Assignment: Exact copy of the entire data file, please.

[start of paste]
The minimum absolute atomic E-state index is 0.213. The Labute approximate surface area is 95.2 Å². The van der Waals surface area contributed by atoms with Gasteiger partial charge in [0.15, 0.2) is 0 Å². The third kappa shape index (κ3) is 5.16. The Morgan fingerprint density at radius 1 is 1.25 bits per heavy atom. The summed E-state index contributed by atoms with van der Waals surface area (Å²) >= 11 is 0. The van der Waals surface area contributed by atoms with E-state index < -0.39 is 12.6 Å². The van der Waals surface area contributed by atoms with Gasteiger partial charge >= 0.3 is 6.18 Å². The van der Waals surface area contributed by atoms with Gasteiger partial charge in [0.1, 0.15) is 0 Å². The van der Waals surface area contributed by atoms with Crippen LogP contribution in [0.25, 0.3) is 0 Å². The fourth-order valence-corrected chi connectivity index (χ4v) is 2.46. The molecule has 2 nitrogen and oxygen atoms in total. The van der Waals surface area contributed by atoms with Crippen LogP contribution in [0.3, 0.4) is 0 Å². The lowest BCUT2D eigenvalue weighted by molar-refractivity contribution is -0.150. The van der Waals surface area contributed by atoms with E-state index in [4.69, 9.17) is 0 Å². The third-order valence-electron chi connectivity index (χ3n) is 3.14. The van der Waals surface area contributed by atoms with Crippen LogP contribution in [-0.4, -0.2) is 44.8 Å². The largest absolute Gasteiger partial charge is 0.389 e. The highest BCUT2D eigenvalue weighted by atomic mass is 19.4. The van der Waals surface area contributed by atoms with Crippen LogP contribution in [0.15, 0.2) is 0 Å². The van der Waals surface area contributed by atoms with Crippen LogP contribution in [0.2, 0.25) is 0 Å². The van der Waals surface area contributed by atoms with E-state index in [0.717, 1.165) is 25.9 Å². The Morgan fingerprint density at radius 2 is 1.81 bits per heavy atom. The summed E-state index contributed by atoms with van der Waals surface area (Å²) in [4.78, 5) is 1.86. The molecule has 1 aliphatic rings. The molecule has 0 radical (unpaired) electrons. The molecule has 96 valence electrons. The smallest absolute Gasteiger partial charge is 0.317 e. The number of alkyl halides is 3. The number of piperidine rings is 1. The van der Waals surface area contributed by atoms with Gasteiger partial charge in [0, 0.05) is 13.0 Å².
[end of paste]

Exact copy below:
The minimum absolute atomic E-state index is 0.213. The Labute approximate surface area is 95.2 Å². The van der Waals surface area contributed by atoms with Gasteiger partial charge in [0.15, 0.2) is 0 Å². The third kappa shape index (κ3) is 5.16. The Morgan fingerprint density at radius 1 is 1.25 bits per heavy atom. The summed E-state index contributed by atoms with van der Waals surface area (Å²) >= 11 is 0. The van der Waals surface area contributed by atoms with E-state index < -0.39 is 12.6 Å². The van der Waals surface area contributed by atoms with Gasteiger partial charge >= 0.3 is 6.18 Å². The van der Waals surface area contributed by atoms with Gasteiger partial charge in [0.1, 0.15) is 0 Å². The van der Waals surface area contributed by atoms with Crippen LogP contribution in [0.25, 0.3) is 0 Å². The fourth-order valence-corrected chi connectivity index (χ4v) is 2.46. The molecule has 2 nitrogen and oxygen atoms in total. The van der Waals surface area contributed by atoms with Crippen LogP contribution in [0.3, 0.4) is 0 Å². The lowest BCUT2D eigenvalue weighted by molar-refractivity contribution is -0.150. The van der Waals surface area contributed by atoms with E-state index in [4.69, 9.17) is 0 Å². The third-order valence-electron chi connectivity index (χ3n) is 3.14. The van der Waals surface area contributed by atoms with Crippen LogP contribution in [-0.4, -0.2) is 44.8 Å². The largest absolute Gasteiger partial charge is 0.389 e. The highest BCUT2D eigenvalue weighted by atomic mass is 19.4. The van der Waals surface area contributed by atoms with Crippen LogP contribution in [0.15, 0.2) is 0 Å². The van der Waals surface area contributed by atoms with Crippen LogP contribution in [0.2, 0.25) is 0 Å². The van der Waals surface area contributed by atoms with E-state index in [0.717, 1.165) is 25.9 Å². The Morgan fingerprint density at radius 2 is 1.81 bits per heavy atom. The summed E-state index contributed by atoms with van der Waals surface area (Å²) in [4.78, 5) is 1.86. The molecule has 1 aliphatic rings. The molecule has 0 radical (unpaired) electrons. The molecule has 96 valence electrons. The smallest absolute Gasteiger partial charge is 0.317 e. The number of alkyl halides is 3. The number of piperidine rings is 1. The van der Waals surface area contributed by atoms with Gasteiger partial charge in [0, 0.05) is 13.0 Å².